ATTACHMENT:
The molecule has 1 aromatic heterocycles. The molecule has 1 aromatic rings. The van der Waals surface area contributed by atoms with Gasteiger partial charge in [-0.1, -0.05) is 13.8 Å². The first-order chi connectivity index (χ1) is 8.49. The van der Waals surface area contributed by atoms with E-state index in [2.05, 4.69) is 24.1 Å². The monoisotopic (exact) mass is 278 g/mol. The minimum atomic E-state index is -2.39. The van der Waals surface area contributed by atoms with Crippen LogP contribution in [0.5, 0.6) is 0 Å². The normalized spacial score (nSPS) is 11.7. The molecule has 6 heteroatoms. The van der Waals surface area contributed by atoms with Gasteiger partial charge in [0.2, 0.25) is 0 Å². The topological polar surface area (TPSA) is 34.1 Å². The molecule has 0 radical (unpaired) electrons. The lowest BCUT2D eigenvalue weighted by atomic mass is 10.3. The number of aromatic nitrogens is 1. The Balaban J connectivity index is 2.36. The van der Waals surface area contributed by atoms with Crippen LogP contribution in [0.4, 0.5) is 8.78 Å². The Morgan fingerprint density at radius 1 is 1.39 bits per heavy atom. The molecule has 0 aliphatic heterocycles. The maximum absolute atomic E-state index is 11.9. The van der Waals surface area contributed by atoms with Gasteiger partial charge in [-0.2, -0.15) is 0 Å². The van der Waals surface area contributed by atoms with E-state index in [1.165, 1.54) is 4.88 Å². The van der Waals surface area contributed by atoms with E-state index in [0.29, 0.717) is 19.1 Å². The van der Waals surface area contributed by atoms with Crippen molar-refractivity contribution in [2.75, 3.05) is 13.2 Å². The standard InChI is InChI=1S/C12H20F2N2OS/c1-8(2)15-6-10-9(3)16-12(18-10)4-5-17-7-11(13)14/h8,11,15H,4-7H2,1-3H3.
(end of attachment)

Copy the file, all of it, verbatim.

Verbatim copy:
The molecule has 1 aromatic heterocycles. The molecule has 1 aromatic rings. The van der Waals surface area contributed by atoms with Gasteiger partial charge in [-0.1, -0.05) is 13.8 Å². The first-order chi connectivity index (χ1) is 8.49. The van der Waals surface area contributed by atoms with E-state index in [2.05, 4.69) is 24.1 Å². The monoisotopic (exact) mass is 278 g/mol. The minimum atomic E-state index is -2.39. The van der Waals surface area contributed by atoms with Crippen LogP contribution in [0.5, 0.6) is 0 Å². The normalized spacial score (nSPS) is 11.7. The molecule has 6 heteroatoms. The van der Waals surface area contributed by atoms with Gasteiger partial charge in [0.2, 0.25) is 0 Å². The topological polar surface area (TPSA) is 34.1 Å². The molecule has 0 radical (unpaired) electrons. The lowest BCUT2D eigenvalue weighted by atomic mass is 10.3. The number of aromatic nitrogens is 1. The Balaban J connectivity index is 2.36. The van der Waals surface area contributed by atoms with Crippen LogP contribution in [0.4, 0.5) is 8.78 Å². The Morgan fingerprint density at radius 1 is 1.39 bits per heavy atom. The molecule has 0 aliphatic heterocycles. The maximum absolute atomic E-state index is 11.9. The van der Waals surface area contributed by atoms with Gasteiger partial charge in [-0.2, -0.15) is 0 Å². The van der Waals surface area contributed by atoms with E-state index in [1.165, 1.54) is 4.88 Å². The van der Waals surface area contributed by atoms with E-state index in [0.29, 0.717) is 19.1 Å². The van der Waals surface area contributed by atoms with Crippen molar-refractivity contribution in [2.75, 3.05) is 13.2 Å². The standard InChI is InChI=1S/C12H20F2N2OS/c1-8(2)15-6-10-9(3)16-12(18-10)4-5-17-7-11(13)14/h8,11,15H,4-7H2,1-3H3.